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California Chrome wants nasal ruling for Belmont

By Julian Linden

NEW YORK (Reuters) - California Chrome's bid to win American horse racing's Triple Crown could be in jeopardy because of a rarely used rule banning nasal strips.

The three-year-old has the chance to become the first horse in 36 years to complete the elusive treble after winning the Kentucky Derby and the Preakness Stakes in impressive style.

The colt only needs to win the Belmont Stakes, in New York on June 7, to complete the set, but his trainer Art Sherman raised the possibility, albeit seemingly remote, that he may not enter the race unless he is allowed to wear a nasal strip.

California Chrome wore a nasal strip in each of his last six races, all of which he won in. Sherman said nasal strips can help horses breathe a little easier and are allowed in most American states.

But New York is one of the rare exceptions, although they not specifically banned and are allowed in harness racing in the Empire State, trainers need to get permission to use them.

Sherman said he would ask New York racing officials for clarification on whether California Chrome could wear the strip and would confer with the horse's owners about what to do if the request was turned down.

“Now that’s going to be interesting,” Sherman told reporters on Sunday morning.

"The horse has been on a six-race winning streak with nasal strips. I don’t know why they would ban you from wearing one, but we’ll have to cross that bridge when we get there, I guess.”

The New York State Gaming Commission issued a statement on Sunday saying that it was up to the stewards to approve the use of nasal strips.

“Neither the New York State Gaming Commission nor the stewards at the New York Racing Association have received a request to use nasal strips in the June 7 Belmont Stakes," the statement read.

“If a request to use nasal strips is made, the decision on whether to permit them or not will be fully evaluated and determined by the stewards.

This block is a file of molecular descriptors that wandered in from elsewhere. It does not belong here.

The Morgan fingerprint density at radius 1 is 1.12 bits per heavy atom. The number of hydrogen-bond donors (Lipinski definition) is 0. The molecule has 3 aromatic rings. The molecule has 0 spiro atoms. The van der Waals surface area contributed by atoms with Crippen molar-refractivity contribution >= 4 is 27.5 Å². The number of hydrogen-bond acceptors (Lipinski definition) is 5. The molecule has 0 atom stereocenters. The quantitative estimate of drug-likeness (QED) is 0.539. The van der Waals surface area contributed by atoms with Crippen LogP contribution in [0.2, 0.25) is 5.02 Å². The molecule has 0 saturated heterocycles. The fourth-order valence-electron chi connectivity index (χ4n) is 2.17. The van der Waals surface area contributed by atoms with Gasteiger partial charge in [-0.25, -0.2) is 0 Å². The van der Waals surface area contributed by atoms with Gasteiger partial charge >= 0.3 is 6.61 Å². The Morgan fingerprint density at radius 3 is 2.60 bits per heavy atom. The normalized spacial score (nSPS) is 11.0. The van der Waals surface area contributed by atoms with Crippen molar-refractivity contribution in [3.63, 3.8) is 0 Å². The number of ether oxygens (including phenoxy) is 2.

“This is in accordance with the Commission's Thoroughbred Rule 4033.8, which states: "Only equipment specifically approved by the stewards shall be worn or carried by a jockey or a horse in a race."

Only 11 horses, including the legendary Secretariat, have won the Triple Crown, with Affirmed, in 1978, the most recent, so the stakes are high, and not only for the horse's connections.

Horse racing in the United States has all the trademarks of a sport in decline. Attendances at race tracks across the country are steadily dropping, along with revenues. The sport rarely gets any attention in the mainstream America media, except for the Triple Crown and the Breeders Cup.

The world's best horses seldom race in America because the prize money is smaller than in many overseas nations. But nothing would give the sport a boost and raise the profile more than a Triple Crown winner.

California Chrome is the 13th horse since Affirmed to have won the Kentucky Derby and the Preakness but none have gone on and won the Belmont, which is held over one and half miles (2400 meters), the longest and most grueling of the three races.

“I have a good feeling about it. I’m really confident going into this race," Sherman said.

"After watching him run yesterday with two weeks (between races) and showing the courage that he had, they better have their running shoes on. I don’t care how many fresh shooters they’ve got there, he’s the real McCoy.”

Adding to the challenge facing California Chrome is that most of the top finishers in the Derby, including the horses that placed second to sixth, skipped the Preakness to save themselves for the Belmont.

Sherman said his horse faced a tough task beating the fresher horses but said the challenge was expected.

“I’m thinking what the journey is, one more shot," he said.

"I’m going to have a lot of fresh shooters waiting for me in New York. He’s done everything we’ve asked of him. He really doesn’t have a lot to prove.

"He’s been a super horse for us. He’s one of those horses that you’re going to have to outrun to beat him. Maybe they won’t be able to beat him.”

(Editing by Gene Cherry)

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